Be sure to check out all five articles in this series:
- Election 2006 and Social Media – The Liberals
- Election 2006 and Social Media – The Green Party
- Election 2006 and Social Media – The NDP
- Election 2006 and Social Media – The Bloc Quebecois
- Election 2006 and Social Media – The Conservatives
If the NDP is the "little guy" on the national political stage, then the Green Party is still waiting to be given a ticket to the show. Fortunately, the Green Party can stake a claim in cyberspace that’s just as big, bold and interactive as any of the mainstream parties. OK, enough terrible mixed metaphors. Let’s see if the Greens do take advantage of social media to rally their candidates and their constituents in an effort to change the political landscape.
From reviewing the national Green Party’s website, the blog of Jim Harris (Green Party leader) and various candidates websites, it seems that the Greens are still using the web as a static broadcast media channel in an effort to simply get their message heard and recognized. Generally speaking, there are not a lot of attempts to engage people in conversations or allow them to take the Green experience with them.
Now some of the Green’s use of social media is difficult to evaluate because it is part of their “members only” section. In this area of the site are sub-sections containing “Multimedia” and “Forums” which indicate that there is a discussion taking place, but only amongst members.
In reviewing candidate sites, about 50% to 60% of Green Party candidates actually have a campaign site (higher than most parties), but not a lot of them encourage the use of social media either. Jim Harris has a blog which isn’t updated very often (although comments are open). There is also a list of Green Party bloggers, but it is unclear which (if any) are actual candidates. However, there are a few things that the Green Party is doing well in regards to social media.
First, the Green’s Living Platform . This is a wiki where the Green Party posts its latest platform, and party members as well as members of the public comment and collaborate. A great idea, particularly to encourage buy-in and ownership of a political platform as well as educating the public about the development of a political position.
Unfortunately, it is not very current. A number of the platform planks have not been updated for at least 8 months. Also (like a lot of wikis) the interface is difficult for the lay-person to use. And it is not very well promoted on the Green Party’s site. But the foundation is there for this kind of collaboration to really be brought to bear on the political process.
On a positive note, the Green’s have one of the most comprehensive online event calendars that integrates appearances across the country of candidates as well as highlights appearances by the leader of the party, Jim Harris. It has past as well as future events, something that some of the larger parties did not have. The next step in evolving this calendar would be to serve entries via an RSS feed so that visitors didn’t have to keep returning to the site.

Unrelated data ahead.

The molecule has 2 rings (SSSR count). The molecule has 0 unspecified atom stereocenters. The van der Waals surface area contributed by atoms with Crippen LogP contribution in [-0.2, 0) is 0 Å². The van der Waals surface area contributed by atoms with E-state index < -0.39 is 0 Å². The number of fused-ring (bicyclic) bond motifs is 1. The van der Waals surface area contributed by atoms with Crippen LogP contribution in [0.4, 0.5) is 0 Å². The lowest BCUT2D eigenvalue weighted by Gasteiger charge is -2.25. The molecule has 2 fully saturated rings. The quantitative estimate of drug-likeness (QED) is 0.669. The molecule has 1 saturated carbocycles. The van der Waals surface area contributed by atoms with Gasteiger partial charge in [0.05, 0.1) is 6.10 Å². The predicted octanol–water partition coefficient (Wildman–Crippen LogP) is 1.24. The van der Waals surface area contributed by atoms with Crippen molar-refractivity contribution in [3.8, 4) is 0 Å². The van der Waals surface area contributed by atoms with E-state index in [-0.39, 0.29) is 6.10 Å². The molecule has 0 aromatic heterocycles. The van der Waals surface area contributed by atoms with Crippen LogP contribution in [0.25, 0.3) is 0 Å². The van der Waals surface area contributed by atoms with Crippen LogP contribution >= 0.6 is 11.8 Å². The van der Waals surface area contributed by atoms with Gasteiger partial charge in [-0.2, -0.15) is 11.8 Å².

A note about the use of RSS. Providing feeds of a calendar or a press release isn’t only useful because I don’t have to return to a website. Think outside the feed reader and outside the computer. The feed of a calendar (or a sub-set of a calendar) could be sent to my cell phone. If a candidate needed additional support and he/she were appearing in my area, or if I were needed to protest an event of a political party, this would be a great way of mobilizing supporters. This technique was incredibly successful in the US 2004 elections when volunteers from the opposing party were mobilized on the ground and in real-time to protest at the other party’s convention. Real-time political action. Powerful. Smaller parties, like the Green Party, need to take advantage of these grassroots technologies in order to cohese a small, geographically more-diverse constituency.
The Green’s also have a standard collection of policy, position paper, and logo downloads, although there is no rich media section. However, the Green Party has good wallpaper. Now, I know this talk of wallpaper can seem a bit ridiculous, but if you want to generate a conversation and help people own your brand (see Mitch Joel’s article about brand democratization ), then you want to give people an experience (and artifacts of that experience) that they enjoy and talk about. That’s why viral is successful!
So, all in all, the Green’s have a way to go in taking advantage of the power of social media. No RSS feeds (except on Jim Harris’ blog), no blog badges, a difficult navigation scheme on the main site and a poor-starter of a wiki.
On the positive side, it isn’t difficult or necessarily expensive to start to use social media. All it takes are the right volunteers putting together the right materials. For example, AlbertaAvenue has created a Virtual Lawn Signs section for candidates of different parties in their riding (scroll down, you’ll see it on the left). This kind of effort is small, easy, focused and targeted. Even more sophisticated social media like podcasting requires very little financial resource investment … more a creative and time investment; definitely do-able for the Greens. I look forward to their future efforts to engage Canadians online and off.
Stay tuned for the finale of this series on Election 2006 and Social Media – the Liberals.